You know it’s a great 2 hours of fishing when you lose count of the trout you land. Drop-shot nymphing was the method, straight line and indicator, and the action was hot from start to finish. Since the lower river was below 1,000cfs for the first time in a month, and I had limited time, that’s where I headed. I made it to three pools from 12:30pm-2:30pm. and in each of them the trout were eager to jump on: two produced fish on the third cast, the other the first. Despite a strong caddis hatch, I didn’t see any risers, and unfortunately I didn’t make time to swing wets. But if you’re ready to do some nymphing, and you’re looking to book a date, now’s a good time to do it. Thanks to everyone who said hello!
Indicator Nymphing Tips #1 & 2: An upstream wind is great time to indicator nymph, because it slows the pace of the indicator on the surface. Look for a reason to set the hook on every drift. If that indicator twitches, stalls, slows, deviates — it doesn’t need to go under — set the hook! This lovely rainbow was such a case. My yellow yarn was bouncing merrily downstream, then slowed for just a moment. Bam. Set. Fish on.
When there’s a substantial caddis hatch, and you’re nymphing with two flies, it’s almost never a bad idea to make your top dropper a Squirrel and Ginger. About half my fish came on this pattern (point fly was a Frenchie variant).
I also had plenty of dramatic takes on the indicator, as in: now you see it, now you don’t. Likewise when I was tight line nymphing. I felt every single hit. This guy, looking very wild, clobbered the fly and fought well above his weight class.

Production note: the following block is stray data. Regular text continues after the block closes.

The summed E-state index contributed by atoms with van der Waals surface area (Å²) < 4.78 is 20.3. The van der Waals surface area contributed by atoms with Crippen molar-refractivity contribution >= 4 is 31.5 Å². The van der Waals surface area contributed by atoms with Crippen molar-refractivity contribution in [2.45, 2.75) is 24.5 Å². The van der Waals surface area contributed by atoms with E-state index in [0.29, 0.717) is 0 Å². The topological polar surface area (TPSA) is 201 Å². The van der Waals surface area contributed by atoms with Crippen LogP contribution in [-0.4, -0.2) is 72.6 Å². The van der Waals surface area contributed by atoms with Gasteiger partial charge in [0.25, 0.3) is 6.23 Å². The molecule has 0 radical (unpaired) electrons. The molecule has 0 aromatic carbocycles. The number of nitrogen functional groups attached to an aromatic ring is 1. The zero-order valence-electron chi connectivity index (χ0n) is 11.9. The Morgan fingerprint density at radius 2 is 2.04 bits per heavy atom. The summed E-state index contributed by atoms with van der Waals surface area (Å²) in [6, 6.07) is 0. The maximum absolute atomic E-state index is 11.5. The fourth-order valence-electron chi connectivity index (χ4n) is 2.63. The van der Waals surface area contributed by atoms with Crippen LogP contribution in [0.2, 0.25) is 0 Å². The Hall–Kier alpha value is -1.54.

Steve, you got me on this one. drop shot nymphing with an indicator? How now brown cow, as the kids say? I hear drop shot nymphing, and I think of an approach I use where I tie a on my fly, with 6 to 18″ of tag end, where I tie a loop knot at the end of my tippet and attach a split shot or tungsten putty to the loop. Then I fish it “tight line”. It’s good in that the nymph is above the bottom and less likely to snag, and if the weight does snag, you often either pull it off the line or break the loop knot and are back in business in a minute with a new knot tied.
I never thought to fish this approach on an indicator, which feels, well, to smart. Is this something like what you are talking about?
You are correct, sir. Here is one of a couple drop shot diagrams on this currentseams: https://currentseams.com/2014/09/09/a-drop-shot-tandem-nymph-rig/
Drop shot has been my default nymphing system for years. I will switch back and forth between tight line and indicator as conditions dictate.
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